Connections for Success



How Rolling Forecasts Can Provide More Clarity
Joyce Carlson

Some of the greatest economic concerns brought on by the pandemic have been financial instabilities and volatility.  These pressing issues have forced a stark lesson in pre-planning and have put the spotlight on the weaknesses of traditional budgeting and forecasting methods. In this new unstable environment, annual budgets quickly become cumbersome to prepare. Sudden economic fluctuations have forced the manufacturing industry to develop new tools for budgeting to remain dynamic and adaptable to change.  The Rolling Forecast Model is quickly becoming the tool of choice. 

Related Read: Five Planning Strategies in Uncertain Times

Static vs. Rolling

The traditional static budget is viewed as a once-a-year process that may not give a clear understanding of missed goals or a plan for future success.  Once the annual budget is set, managers may not compare actual to forecasted performance until year end. Other complications arise if the budget takes longer to complete and is based upon assumptions that turn out to be wrong after the fact.  Many times, after the company has already fallen short of its goals, it is too late and costly to re-vamp and re-look at variances caused by changed conditions. 

With a rolling forecast, rather than setting a one-year budget and forgetting about it, management revisits the budget periodically — quarterly or monthly, for example — and adjusts the numbers to reflect changing circumstances. A rolling budget allows updates in increments relevant to the company creating faster, easier to assimilate models.  If your budget is for a 12-month period, as each month ends, a new month is added showing a continuous 12-month expectation.   A monthly process is created, and data is viewed and evaluated continuously. A quarterly review would work the same – after the first quarter, revisit and review and add a new first quarter to the end of the budget.

Rolling Benefits

Benefits of rolling forecasts include:

  • Improved Accuracy
     By comparing actual to forecasted performance more frequently and updating the numbers in real time, budgets are much more reliable.  Mistakes can be quickly addressed instead of letting them compound over a year, allowing greater reliance and actual use of the budget as a tool.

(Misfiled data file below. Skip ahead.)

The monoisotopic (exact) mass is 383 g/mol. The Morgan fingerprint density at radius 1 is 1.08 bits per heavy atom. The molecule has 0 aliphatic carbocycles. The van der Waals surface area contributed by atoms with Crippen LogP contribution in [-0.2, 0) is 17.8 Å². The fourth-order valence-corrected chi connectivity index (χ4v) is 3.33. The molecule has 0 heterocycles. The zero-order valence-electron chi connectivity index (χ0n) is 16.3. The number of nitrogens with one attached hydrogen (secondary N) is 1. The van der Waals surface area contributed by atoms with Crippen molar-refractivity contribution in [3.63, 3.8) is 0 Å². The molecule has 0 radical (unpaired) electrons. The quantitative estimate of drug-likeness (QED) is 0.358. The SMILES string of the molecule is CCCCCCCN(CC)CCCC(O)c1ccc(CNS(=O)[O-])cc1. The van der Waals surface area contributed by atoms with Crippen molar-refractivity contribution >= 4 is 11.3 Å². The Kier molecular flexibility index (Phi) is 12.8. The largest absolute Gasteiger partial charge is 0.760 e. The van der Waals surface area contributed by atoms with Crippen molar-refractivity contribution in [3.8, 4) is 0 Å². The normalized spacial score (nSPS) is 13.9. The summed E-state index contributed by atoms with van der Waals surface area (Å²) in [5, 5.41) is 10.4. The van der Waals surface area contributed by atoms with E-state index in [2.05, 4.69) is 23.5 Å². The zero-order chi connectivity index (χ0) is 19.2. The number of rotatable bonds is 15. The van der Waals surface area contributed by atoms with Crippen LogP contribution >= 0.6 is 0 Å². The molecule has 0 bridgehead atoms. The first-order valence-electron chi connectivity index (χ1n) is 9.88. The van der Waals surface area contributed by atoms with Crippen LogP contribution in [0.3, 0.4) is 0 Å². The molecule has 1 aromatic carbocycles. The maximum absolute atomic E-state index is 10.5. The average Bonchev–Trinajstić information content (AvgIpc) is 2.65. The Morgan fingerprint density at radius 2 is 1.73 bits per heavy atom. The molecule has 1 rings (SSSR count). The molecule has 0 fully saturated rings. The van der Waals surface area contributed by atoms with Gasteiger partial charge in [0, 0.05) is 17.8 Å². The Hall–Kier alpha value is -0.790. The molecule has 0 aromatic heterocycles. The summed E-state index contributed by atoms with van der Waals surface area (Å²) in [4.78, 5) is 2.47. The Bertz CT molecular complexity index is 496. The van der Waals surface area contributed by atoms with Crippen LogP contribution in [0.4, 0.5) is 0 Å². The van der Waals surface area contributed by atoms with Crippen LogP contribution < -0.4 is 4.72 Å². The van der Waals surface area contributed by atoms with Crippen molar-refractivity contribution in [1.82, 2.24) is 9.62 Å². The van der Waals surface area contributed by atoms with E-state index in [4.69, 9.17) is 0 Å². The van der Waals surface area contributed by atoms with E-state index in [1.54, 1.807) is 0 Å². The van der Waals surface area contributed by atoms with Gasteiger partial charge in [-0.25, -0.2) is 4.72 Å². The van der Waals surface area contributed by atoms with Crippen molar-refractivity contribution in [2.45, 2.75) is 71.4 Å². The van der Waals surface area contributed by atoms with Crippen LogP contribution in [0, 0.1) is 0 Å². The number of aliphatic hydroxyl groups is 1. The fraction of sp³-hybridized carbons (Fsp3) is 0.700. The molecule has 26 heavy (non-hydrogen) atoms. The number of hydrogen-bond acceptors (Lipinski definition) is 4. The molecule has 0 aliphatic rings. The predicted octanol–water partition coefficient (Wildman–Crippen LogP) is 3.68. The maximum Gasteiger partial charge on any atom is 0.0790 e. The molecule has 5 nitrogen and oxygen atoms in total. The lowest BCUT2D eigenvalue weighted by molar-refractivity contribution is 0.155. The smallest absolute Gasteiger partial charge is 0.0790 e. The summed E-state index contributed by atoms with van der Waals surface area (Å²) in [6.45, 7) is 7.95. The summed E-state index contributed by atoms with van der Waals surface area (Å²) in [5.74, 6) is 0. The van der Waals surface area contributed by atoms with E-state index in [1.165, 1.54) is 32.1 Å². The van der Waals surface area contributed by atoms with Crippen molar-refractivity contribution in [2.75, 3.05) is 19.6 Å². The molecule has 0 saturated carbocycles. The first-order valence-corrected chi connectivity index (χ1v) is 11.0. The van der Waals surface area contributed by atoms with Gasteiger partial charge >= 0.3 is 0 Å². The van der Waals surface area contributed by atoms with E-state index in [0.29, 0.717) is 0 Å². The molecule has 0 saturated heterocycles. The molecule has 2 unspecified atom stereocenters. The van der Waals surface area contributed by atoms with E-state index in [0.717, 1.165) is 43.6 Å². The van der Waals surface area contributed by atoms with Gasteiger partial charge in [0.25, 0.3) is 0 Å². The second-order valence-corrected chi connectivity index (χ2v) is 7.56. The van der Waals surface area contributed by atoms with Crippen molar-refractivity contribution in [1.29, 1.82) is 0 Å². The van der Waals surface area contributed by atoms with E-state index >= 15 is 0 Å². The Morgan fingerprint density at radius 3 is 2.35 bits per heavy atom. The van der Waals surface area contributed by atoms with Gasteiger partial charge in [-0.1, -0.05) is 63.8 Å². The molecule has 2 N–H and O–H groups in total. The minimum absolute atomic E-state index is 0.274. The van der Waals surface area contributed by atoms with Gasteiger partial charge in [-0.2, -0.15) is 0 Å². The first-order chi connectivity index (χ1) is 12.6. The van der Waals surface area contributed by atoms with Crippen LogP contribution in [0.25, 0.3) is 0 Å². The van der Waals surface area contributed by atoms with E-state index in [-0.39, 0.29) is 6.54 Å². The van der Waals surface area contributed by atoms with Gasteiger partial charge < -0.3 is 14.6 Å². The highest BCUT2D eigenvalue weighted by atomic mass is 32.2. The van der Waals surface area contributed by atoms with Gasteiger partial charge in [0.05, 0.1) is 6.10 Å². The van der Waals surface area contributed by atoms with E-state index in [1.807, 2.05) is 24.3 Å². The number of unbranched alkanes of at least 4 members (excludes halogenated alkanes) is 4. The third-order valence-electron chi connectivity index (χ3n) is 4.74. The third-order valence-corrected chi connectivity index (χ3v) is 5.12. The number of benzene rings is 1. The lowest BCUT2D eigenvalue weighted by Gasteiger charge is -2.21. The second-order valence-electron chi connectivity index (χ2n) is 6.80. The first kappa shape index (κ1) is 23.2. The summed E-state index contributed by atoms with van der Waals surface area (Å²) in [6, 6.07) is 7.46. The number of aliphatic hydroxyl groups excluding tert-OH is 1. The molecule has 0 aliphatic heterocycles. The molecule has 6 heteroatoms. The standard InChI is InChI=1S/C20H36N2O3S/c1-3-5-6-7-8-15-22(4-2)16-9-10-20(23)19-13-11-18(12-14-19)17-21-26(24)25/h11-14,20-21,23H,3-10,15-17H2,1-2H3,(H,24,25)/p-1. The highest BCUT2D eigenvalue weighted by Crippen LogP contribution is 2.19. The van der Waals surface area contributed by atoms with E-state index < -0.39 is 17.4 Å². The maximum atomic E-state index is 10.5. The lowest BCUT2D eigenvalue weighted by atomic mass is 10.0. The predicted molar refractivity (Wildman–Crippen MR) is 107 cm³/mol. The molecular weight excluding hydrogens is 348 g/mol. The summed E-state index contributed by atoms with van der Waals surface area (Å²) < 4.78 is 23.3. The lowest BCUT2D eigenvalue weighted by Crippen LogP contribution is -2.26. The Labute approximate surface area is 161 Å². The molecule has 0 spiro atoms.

• Increased Agility
    Updating your forecasts regularly allows you to spot trends early and make necessary adjustments for unexpected events or evolving market conditions before it is too late.
  • Contingency Planning
    Some manufacturing processes rely heavily on a particular raw material or component part. Creating “what if” scenarios can assist in planning for contingencies if a sudden price increase or shortage would affect performance.  The rolling budget allows companies to increase focus on how the business is operating.
  • Ease of Implementation
    Annual budgets occupy a large amount of time, talent and research, which ties up resources.  A rolling forecast is fluid, evaluating over the entire year in manageable increments with the ability to make better judgements based on new and relevant data.

Automate the process

You may be concerned that switching to rolling forecasts will make the budgeting process more costly and time-consuming. However, once rolling forecast processes are put into place, most manufacturers find that they are less disruptive than a once-a-year budgeting process. Budget and forecasting software is available to automate the process. Contact your financial advisor to determine if a rolling forecast is right for your business.

Related Read: Four Signs of an Unreliable Budget

For more information on implementing a rolling forecast, contact Joyce Carlson at [email protected] or 312.670.7444. Visit to learn more about our Manufacturing and Distribution Group.

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